Review: Zoom Q2HD


The Zoom Q2HD (current rrp in Finland: 205 €) is the company’s brand-new lightweight video recorder. Aside from full-HD video recording this new unit also offers MS-stereo.

In MS-stereo two different microphone types are used to create two discrete signals, called Mid and Sides. The advantages of MS are that placement of the two mics in relation to each other isn’t as critical for overall phase coherence as in other techniques, and that you can adjust the amount of room in relation to the mid-signal during mixing.

Classic MS-stereo uses a cardioid microphone for picking up the mid-signal with a bidirectional mic turned 90 degrees (= shooting sideways) to record the side-sound. You will get a stereo sound picture from these two discrete signals by ”decoding” them: The mid-mic’s signal will be sent to the mixing console and panned dead centre. The sides-mic’s signal must be split to two channels, with one being panned hard left, and the other hard right with its polarity switched.

But, luckily, the Zoom Q2HD’s user won’t have to bother with the technical background, because you are only required to set the correct recording level and choose the stereo width you want from one of the five different options (mono to 150 deg) .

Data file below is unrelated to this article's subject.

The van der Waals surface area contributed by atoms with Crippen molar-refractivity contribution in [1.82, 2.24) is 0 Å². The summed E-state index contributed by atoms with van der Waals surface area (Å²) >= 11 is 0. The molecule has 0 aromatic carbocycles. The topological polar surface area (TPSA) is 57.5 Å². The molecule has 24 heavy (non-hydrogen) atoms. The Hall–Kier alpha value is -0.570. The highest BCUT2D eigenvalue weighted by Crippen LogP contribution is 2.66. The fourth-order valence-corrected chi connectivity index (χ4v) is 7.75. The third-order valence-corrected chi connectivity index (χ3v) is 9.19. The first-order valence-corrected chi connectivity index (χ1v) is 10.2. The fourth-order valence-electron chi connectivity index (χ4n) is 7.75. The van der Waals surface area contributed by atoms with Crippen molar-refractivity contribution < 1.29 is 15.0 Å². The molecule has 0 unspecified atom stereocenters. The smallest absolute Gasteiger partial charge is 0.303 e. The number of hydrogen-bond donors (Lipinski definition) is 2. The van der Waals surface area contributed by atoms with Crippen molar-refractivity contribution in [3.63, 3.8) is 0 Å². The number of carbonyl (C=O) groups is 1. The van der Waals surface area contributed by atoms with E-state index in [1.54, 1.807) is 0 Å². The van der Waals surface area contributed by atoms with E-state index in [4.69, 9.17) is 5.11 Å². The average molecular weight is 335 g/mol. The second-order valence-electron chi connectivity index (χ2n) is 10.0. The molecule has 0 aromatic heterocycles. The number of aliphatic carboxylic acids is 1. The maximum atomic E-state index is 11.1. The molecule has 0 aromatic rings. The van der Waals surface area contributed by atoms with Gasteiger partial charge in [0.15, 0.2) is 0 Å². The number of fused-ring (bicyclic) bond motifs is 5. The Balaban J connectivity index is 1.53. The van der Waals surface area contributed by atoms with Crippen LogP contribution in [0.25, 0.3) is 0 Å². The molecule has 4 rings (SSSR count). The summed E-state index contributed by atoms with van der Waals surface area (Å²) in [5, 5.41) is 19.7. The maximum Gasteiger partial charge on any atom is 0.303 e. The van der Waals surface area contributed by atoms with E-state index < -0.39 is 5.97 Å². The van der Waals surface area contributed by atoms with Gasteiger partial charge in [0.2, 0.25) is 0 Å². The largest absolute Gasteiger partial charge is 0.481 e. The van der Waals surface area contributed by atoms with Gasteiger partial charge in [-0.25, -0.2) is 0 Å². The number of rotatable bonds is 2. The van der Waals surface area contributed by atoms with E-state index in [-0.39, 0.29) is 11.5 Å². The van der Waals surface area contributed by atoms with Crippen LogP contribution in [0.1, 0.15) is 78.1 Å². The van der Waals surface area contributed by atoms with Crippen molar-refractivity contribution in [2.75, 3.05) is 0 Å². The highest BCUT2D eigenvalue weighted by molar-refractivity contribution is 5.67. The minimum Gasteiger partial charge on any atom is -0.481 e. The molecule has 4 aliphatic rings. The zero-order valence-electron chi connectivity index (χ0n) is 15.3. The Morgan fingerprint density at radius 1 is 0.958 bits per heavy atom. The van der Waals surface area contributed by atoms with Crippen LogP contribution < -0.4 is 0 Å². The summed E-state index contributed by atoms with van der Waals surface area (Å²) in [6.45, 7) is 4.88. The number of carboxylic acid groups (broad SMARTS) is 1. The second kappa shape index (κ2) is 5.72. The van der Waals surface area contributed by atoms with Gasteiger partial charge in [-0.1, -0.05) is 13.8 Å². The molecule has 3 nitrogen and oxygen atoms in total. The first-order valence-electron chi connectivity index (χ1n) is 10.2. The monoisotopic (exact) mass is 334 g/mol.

Naturally, the Q2HD can also record with Auto Gain (three settings: Concert, Solo and Meeting), and its high-pass filter will keep low end rumbling at bay.

Zoom’s Q2HD records incoming audio as linear wave-files (44,1/48/96 kHz, 16/24-bit) or using AAC-compression (64–320 kbps, 48 kHz). The unit also allows you to record audio-only files.


The Q2HD is a typical Zoom video recorder in the sense that it is used with the unit in a vertical position. All inputs, outputs and controls have been placed on the recorder’s sides, while all transport and menu functions are controlled using the buttons below the crisp two-inch display. There’s even a tiny loudspeaker built in for a quick preview of the recorded material.

The camera uses a 3.2-inch CMOS-sensor with five million pixels, and a fixed focus and aperture (1,32 m – ∞, F: 3,2). There are three lighting presets on offer – Auto, Concert Lighting ja Night – a well as a digital zoom (4 x).